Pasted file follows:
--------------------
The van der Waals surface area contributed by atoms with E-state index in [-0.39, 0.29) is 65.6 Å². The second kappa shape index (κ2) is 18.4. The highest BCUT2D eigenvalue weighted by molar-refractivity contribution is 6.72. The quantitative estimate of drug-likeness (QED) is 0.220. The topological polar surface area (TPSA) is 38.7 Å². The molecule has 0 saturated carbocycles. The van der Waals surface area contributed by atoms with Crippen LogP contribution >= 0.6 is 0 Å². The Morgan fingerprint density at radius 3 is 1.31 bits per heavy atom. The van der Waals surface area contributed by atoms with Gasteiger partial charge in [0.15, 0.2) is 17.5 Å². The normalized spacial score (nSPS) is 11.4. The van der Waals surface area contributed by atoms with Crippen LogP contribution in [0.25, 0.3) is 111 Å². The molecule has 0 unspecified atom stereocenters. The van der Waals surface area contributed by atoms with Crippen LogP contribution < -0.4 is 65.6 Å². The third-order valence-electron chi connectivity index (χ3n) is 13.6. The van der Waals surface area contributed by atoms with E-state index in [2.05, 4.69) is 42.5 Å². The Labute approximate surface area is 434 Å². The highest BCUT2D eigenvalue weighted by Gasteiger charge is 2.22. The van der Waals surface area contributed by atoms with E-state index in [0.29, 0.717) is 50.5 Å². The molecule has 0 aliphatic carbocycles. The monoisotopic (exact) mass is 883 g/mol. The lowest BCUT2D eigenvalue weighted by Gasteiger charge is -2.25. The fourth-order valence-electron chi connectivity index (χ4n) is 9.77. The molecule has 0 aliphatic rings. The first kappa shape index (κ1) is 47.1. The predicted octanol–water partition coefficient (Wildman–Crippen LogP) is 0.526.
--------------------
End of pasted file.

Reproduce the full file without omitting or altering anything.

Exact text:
The van der Waals surface area contributed by atoms with E-state index in [-0.39, 0.29) is 65.6 Å². The second kappa shape index (κ2) is 18.4. The highest BCUT2D eigenvalue weighted by molar-refractivity contribution is 6.72. The quantitative estimate of drug-likeness (QED) is 0.220. The topological polar surface area (TPSA) is 38.7 Å². The molecule has 0 saturated carbocycles. The van der Waals surface area contributed by atoms with Crippen LogP contribution >= 0.6 is 0 Å². The Morgan fingerprint density at radius 3 is 1.31 bits per heavy atom. The van der Waals surface area contributed by atoms with Gasteiger partial charge in [0.15, 0.2) is 17.5 Å². The normalized spacial score (nSPS) is 11.4. The van der Waals surface area contributed by atoms with Crippen LogP contribution in [0.25, 0.3) is 111 Å². The molecule has 0 unspecified atom stereocenters. The van der Waals surface area contributed by atoms with Crippen LogP contribution < -0.4 is 65.6 Å². The third-order valence-electron chi connectivity index (χ3n) is 13.6. The van der Waals surface area contributed by atoms with E-state index in [2.05, 4.69) is 42.5 Å². The Labute approximate surface area is 434 Å². The highest BCUT2D eigenvalue weighted by Gasteiger charge is 2.22. The van der Waals surface area contributed by atoms with E-state index in [0.29, 0.717) is 50.5 Å². The molecule has 0 aliphatic carbocycles. The monoisotopic (exact) mass is 883 g/mol. The lowest BCUT2D eigenvalue weighted by Gasteiger charge is -2.25. The fourth-order valence-electron chi connectivity index (χ4n) is 9.77. The molecule has 0 aliphatic rings. The first kappa shape index (κ1) is 47.1. The predicted octanol–water partition coefficient (Wildman–Crippen LogP) is 0.526.